Depression and Family Caregiving

Date:

January 30, 2018

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by Zanda Hilger, LPC

Everyone has negative thoughts or feelings that come and go over time, but for family caregivers, the feelings may become more intense and leave you drained of energy, tearful or irritable towards the person they care for. These feelings may be a warning sign of depression. Concerns about depression arise when the emptiness and crying don’t go away, or when those negative feelings are unrelenting. Ignoring or denying your feelings will not make them go away.

Acknowledge and recognize the symptoms of depression. People experience depression in different ways. Some may feel classic symptoms, like sadness and hopelessness. Others may have signs such as extreme fatigue or irritability. The type and degree of symptoms vary by individual and can change over time. Consider these common symptoms of depression. Have you experienced any of the following for longer than two weeks?

  • Feeling sad, tearful, empty, hopeless
  • Changes in eating habits—weight loss and no appetite or cravings with weight gain
  • Changes in sleep—too much sleep or not enough
  • Feeling tired all the time, difficulty being motivated to do anything
  • A loss of interest in people and/or activities that once brought you pleasure
  • Feeling numb
  • Becoming easily agitated or angered
  • Feeling that nothing you do is good enough
  • Increase in alcohol or drug consumption
  • Excessive time on the Internet
  • Trouble focusing, thinking, or planning—as if your head was filled with fog
  • Neglecting your physical well-being and appearance
  • Thoughts of running away, or escaping from the situation
  • Thoughts of death or suicide, ideas of how to end your life
  • Ongoing physical symptoms that do not respond to treatment, such as headaches, digestive disorders, and chronic neck and back pain

If you see yourself in these symptoms, what do you do? Visit your primary care physician. Ask for a complete physical evaluation, including blood work, and take the list of symptoms above that you identify. Some doctors have assessments that they can do in the office, including the standardized Patient Health Questionnaire – PHQ-9.

Some people are surprised when they find out that primary care doctors can prescribe medications to treat depression. Most people are prescribed one of many choices of SSRIs (selective serotonin reuptake inhibitors). SSRIs are a class of drugs that are typically used as antidepressants in the treatment of major depressive disorder and anxiety disorders. Other medications may be used, based on your health and history.

The best outcome for treating depression is a combination of antidepressant medication and psychotherapy (also referred to as counseling, mental health therapy, and talk therapy). These treatments may be used alone or in combination with one another.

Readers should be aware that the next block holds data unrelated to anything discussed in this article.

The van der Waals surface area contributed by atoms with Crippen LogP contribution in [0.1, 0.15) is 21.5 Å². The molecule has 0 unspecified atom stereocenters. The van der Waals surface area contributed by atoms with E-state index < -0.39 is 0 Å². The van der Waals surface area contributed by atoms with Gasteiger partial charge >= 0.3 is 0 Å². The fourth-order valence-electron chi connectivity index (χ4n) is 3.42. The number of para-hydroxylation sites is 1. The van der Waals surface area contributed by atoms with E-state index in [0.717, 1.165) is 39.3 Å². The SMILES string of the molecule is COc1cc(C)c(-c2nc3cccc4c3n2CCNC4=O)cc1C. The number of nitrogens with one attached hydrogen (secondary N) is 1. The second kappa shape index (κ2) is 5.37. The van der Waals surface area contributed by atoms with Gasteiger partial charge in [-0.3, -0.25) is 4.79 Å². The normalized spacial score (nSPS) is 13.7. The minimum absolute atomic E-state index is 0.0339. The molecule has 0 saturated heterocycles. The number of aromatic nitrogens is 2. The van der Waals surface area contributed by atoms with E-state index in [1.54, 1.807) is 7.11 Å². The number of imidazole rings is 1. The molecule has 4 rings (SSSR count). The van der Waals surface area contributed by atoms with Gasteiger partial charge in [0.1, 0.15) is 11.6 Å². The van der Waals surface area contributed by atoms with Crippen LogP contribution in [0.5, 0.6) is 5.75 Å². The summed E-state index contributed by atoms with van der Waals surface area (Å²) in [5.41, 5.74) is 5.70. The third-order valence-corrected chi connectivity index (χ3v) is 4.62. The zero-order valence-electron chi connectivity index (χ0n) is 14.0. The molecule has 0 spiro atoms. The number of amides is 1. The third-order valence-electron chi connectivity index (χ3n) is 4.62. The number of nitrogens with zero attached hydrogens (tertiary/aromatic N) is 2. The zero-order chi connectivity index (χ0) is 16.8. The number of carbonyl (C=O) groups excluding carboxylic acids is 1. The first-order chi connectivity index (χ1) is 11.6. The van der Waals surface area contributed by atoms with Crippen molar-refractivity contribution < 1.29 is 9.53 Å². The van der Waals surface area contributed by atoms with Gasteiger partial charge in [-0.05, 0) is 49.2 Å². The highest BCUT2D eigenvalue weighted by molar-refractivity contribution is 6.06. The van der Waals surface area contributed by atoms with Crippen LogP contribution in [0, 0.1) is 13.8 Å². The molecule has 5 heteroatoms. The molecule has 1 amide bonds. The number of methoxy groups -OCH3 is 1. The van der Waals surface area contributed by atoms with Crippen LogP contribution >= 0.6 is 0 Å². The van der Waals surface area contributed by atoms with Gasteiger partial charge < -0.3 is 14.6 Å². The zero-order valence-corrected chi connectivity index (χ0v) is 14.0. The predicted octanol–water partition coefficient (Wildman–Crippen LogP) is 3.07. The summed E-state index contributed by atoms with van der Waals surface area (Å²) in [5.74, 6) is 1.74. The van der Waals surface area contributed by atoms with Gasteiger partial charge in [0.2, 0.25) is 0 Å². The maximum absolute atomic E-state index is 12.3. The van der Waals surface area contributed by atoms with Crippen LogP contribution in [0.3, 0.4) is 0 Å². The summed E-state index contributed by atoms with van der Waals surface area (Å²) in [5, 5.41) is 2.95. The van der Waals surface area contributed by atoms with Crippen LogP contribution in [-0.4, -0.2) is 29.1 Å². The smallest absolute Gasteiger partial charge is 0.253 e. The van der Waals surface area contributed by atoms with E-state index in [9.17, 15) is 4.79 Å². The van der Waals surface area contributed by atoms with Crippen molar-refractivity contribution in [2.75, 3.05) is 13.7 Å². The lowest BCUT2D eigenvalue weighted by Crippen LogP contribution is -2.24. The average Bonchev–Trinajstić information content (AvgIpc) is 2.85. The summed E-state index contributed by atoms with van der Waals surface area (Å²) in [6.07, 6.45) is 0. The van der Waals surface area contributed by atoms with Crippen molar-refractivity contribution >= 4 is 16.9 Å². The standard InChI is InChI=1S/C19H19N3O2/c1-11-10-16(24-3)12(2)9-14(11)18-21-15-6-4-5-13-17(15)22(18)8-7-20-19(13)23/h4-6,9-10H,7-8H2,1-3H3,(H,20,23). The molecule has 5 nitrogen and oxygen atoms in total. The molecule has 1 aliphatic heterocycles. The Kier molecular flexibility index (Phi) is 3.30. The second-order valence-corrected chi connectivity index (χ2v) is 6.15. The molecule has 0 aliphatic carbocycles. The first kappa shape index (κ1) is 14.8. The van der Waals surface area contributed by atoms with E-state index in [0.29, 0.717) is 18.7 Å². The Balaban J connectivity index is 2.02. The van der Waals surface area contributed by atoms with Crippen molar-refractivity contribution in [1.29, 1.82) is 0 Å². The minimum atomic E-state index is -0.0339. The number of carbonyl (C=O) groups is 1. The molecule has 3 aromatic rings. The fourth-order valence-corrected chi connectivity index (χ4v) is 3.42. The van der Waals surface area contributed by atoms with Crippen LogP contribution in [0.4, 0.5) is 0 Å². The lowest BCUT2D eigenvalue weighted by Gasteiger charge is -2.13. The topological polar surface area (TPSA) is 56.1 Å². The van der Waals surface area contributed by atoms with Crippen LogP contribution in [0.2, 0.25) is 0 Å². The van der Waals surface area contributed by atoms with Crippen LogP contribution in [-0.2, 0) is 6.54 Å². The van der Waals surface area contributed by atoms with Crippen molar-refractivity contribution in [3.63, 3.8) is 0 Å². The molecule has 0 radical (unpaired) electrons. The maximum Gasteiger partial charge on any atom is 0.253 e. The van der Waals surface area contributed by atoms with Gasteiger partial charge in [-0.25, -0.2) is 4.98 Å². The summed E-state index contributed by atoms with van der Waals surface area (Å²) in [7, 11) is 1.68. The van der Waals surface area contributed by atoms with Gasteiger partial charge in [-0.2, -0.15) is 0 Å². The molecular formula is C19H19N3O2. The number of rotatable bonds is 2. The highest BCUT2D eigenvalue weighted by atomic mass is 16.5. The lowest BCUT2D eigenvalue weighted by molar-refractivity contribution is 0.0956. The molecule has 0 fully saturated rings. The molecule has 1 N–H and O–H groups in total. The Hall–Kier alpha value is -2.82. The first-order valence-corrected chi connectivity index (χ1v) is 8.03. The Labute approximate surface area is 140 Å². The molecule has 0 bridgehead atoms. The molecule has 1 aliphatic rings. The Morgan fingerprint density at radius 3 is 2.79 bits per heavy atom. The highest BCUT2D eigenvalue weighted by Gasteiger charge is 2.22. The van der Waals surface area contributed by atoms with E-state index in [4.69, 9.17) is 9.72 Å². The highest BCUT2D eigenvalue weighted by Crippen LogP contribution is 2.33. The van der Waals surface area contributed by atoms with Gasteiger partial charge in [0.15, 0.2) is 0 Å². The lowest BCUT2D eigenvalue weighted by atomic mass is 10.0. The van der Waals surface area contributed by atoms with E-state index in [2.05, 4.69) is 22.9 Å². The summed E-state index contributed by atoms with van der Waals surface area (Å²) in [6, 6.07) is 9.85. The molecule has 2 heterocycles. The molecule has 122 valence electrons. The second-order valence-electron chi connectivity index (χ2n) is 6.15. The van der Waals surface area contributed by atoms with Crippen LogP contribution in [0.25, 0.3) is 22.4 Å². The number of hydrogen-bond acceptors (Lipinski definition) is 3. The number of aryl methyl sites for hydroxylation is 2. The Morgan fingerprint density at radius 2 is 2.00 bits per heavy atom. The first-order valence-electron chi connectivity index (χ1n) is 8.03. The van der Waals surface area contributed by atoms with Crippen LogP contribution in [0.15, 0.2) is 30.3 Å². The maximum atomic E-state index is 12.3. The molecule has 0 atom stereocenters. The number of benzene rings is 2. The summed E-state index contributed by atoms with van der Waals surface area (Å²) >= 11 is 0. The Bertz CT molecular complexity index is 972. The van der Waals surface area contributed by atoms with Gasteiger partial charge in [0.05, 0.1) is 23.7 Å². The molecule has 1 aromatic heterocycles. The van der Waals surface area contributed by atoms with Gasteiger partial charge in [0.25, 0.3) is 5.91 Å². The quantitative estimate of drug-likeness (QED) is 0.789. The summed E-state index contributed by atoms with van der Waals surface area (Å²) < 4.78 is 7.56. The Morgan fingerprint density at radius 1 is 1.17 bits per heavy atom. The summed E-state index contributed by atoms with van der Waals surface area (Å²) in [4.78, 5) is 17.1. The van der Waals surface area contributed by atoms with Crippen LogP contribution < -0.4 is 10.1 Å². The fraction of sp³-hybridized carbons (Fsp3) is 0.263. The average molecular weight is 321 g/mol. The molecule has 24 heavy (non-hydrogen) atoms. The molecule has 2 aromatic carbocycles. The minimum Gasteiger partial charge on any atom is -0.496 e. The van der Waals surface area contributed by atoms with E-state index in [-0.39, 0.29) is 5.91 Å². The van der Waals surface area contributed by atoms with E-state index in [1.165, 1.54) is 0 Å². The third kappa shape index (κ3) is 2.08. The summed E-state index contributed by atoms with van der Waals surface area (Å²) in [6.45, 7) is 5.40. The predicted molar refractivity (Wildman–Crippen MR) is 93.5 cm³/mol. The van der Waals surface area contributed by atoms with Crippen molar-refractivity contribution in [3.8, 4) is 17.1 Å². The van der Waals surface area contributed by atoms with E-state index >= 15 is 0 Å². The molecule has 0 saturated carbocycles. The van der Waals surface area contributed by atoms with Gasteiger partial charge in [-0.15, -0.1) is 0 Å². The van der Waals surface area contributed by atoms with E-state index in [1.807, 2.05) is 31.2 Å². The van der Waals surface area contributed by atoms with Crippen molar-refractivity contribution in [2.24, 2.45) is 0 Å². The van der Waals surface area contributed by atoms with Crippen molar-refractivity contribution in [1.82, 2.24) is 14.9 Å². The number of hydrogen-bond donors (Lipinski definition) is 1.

Medications

If drug therapy is recommended, a certain amount of trial and error is necessary to find the right type and dosage of medication, and it may take several weeks before you might feel significantly better. Good communication between you and the doctor is important. Older adults should be especially careful to watch for medication side effects caused by too high a dosage or interactions with other medications. Psychiatrists often treat patients who are not responding to medications prescribed by the primary physician or if the person has a complex health history, such as multiple chronic diseases.

Psychotherapy and Counseling

Discussing your situation with a therapist gives you a chance to talk candidly about your situation as a caregiver. Therapy can help you make self-care a priority and develop balanced and healthier lifestyle practices. Exercise, improved nutrition, and learning stress management can significantly improve the quality of life for you as a caregiver. And the healthier you are the better you are able to care for a loved one.

When choosing a therapist, read their profiles online or ask about their experience working with family caregivers. Do they have an understanding of caregiving-related stressors? Having experience working with older adults is also a plus.

Find a therapist by using your health insurance behavioral health benefit. The phone number is on the back of your insurance card. Your insurance company will have a list of providers, probably online, to learn about therapists provide information to the insurance companies about their practice.

Medicare also provides behavioral health benefits. 

Doesn’t it make sense that the healthier you are the better your caregiver situation?

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